JFrog researchers publicly disclosed details of a now-patched high-severity security vulnerability (CVE-2021-44521) in Apache Cassandra database software that could be exploited by remote attackers to achieve code execution on affected installations.

Apache Cassandra is an open-source NoSQL distributed database used by thousands of companies.

“JFrog’s Security Research team recently disclosed an RCE (remote code execution) issue in Apache Cassandra, which has been assigned to 

 (CVSS 8.4).” reads the analsyis published by JFrog. “This Apache security vulnerability is easy to exploit and has the potential to wreak havoc on systems, but luckily only manifests in non-default configurations of Cassandra.”

Cassandra offers the functionality of creating user-defined-functions (UDFs) that allow to perform custom processing of data in the database.

Admins can use Java and JavaScript to write UDFs. In JavaScript it leverages the Nashorn engine in the Java Runtime Environment (JRE) which is not guaranteed to be secure when accepting untrusted code

JFrog researchers that discovered that when the configuration for user-defined functions (UDFs) are enabled, threat actors could leverage the Nashorn engine to escape the sandbox and achieve remote code execution.

“For example, running the following Nashorn JavaScript code allows execution of an arbitrary shell command –

java.lang.Runtime.getRuntime().exec("touch hacked")

Cassandra’s development team decided to implement a custom sandbox around the UDF execution which uses two mechanisms to restrict the UDF code” states the report.

Experts noticed that the exploitation is possible when the cassandra.yaml configuration file contains the following definitions:

  • enable_user_defined_functions: true
  • enable_scripted_user_defined_functions: true
  • enable_user_defined_functions_threads: false

“When the option is set to false, all invoked UDF functions run in the Cassandra daemon thread, which has a security manager with some permissions. We will show how to abuse these permissions to achieve sandbox escape and RCE.” continues the analysis.

Experts shared a PoC to create a new file named “hacked” on the Cassandra server

Apache released versions, and 4.0.2 to address the vulnerability, it adds a new flag “allow_extra_insecure_udfs” that’s set to false by default, it prevents turning off the security manager and blocks access to java.lang.System..

Sandboxing remote code execution in the distributed system RCE: Sandbox based on Java and OSGi

Tags: Apache Cassandra DB RCE

Feb 14 2022

Adobe fixes zero-day exploit in e-commerce code: update now!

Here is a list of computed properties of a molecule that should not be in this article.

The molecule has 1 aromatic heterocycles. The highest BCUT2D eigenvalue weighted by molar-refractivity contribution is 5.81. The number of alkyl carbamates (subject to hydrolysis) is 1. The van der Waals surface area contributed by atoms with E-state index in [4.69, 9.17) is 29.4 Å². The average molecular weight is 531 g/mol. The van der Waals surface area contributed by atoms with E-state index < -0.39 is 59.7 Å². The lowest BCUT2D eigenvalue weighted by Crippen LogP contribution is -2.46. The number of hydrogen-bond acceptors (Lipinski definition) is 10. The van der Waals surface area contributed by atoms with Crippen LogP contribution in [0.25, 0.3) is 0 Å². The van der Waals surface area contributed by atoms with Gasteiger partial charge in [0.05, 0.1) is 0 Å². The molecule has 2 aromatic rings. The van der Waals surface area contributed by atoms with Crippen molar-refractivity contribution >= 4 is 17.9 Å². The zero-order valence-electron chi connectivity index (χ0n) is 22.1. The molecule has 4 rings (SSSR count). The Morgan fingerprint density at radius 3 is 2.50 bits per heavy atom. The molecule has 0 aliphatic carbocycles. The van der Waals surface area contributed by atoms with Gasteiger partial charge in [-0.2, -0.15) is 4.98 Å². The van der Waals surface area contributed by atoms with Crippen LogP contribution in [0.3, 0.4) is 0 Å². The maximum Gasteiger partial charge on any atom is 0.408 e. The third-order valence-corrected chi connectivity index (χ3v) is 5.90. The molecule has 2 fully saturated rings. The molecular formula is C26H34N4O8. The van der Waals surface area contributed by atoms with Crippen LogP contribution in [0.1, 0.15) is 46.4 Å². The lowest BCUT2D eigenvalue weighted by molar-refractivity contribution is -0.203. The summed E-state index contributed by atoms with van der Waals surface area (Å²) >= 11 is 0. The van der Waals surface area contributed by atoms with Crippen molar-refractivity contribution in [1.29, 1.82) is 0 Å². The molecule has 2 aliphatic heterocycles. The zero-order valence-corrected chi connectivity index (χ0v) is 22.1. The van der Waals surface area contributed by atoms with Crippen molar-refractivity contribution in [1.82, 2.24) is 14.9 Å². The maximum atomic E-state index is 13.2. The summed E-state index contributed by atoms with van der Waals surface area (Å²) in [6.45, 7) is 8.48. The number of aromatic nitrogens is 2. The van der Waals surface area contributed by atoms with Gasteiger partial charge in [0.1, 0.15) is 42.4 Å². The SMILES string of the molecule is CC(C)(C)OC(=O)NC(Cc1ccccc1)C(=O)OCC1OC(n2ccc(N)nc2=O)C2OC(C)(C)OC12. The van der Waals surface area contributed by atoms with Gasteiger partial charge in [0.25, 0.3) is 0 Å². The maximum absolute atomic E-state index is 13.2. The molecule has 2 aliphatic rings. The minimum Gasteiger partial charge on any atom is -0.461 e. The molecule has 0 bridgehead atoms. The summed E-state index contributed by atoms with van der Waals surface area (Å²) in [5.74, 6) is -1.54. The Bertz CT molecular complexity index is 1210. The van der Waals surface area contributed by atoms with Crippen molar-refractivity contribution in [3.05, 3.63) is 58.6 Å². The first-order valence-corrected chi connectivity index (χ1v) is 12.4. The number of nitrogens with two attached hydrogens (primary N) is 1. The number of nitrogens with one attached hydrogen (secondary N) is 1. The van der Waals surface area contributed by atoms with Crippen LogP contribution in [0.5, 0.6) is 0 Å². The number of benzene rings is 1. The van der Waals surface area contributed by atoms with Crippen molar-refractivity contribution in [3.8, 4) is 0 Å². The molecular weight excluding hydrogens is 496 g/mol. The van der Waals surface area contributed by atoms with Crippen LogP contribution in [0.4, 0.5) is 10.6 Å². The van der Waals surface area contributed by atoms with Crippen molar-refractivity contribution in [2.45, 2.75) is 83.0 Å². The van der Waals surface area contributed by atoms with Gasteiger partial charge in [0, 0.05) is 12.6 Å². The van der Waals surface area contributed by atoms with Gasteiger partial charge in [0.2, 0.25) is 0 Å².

Category: Remote codeDISC @ 11:33 pm

There’s a remote code execution hole in Adobe e-commerce products – and cybercrooks are already exploiting it.

Using the Adobe Commerce online selling platform?

Using Magento, the free, open-source variant of the same product?

Buying products from online stores that use either of these?

Using online services that themselves use services that (…repeat up the supply chain as needed…) ultimately depend upon Magento or Adobe’s paid version?

If so, make sure that the site where Magento or Adobe Commerce is actually running has downloaded and applied Adobe’s latest patches.

Note that these are so-called out-of-band updates, meaning that they’re new enough not to have made it into last week’s regular Patch Tuesday updates, but critical enough not to be left until next month’s Patch Tuesday comes round.

The reason for the urgency is obvious from Adobe’s own security report:

Adobe has released security updates for Adobe Commerce and Magento Open Source. These updates resolve a vulnerability rated critical. Successful exploitation could lead to arbitrary code execution.

Adobe is aware that CVE-2022-24086

 has been exploited in the wild in very limited attacks targeting Adobe Commerce merchants.

Upgrade now

Of course, the words “limited attacks targeting merchants” shown above don’t automatically imply that “minimal damage has been done”.

Anyone who remembers the recent Colonial Pipeline ransomware incident will know how extensive the knock-on effects of a single cyberattack can be.

Also, until we know what the attackers did when they exploited this hole, we can’t tell how much data they made off with, how many users might be affected, or what follow-up crimes – such as identity theft, password recovery and account takeover – the crooks might be able to try next.

According to Adobe, it seems that any Adobe Commerce or Magento installation running a version later than 2.3.3 that hasn’t received the latest patches is vulnerable.

The patches provided are listed as tested for all of these versions: 2.3.3-p1 to 2.3.7-p2, and 2.4.0 to 2.4.3-p1.

Quite what version number will show up after patching we can’t tell you; the patch files themselves are identified as 2.4.3-p1_v1, so our assumption is that’s the version string you’ll see.

Tags: Adobe e-commerce, Remote Code Execution

Dec 13 2021


Category: Remote codeDISC @ 3:32 pm

Sandboxing remote code execution in the distributed system RCE: Sandbox based on Java and OSGi

Tags: Remote Code Execution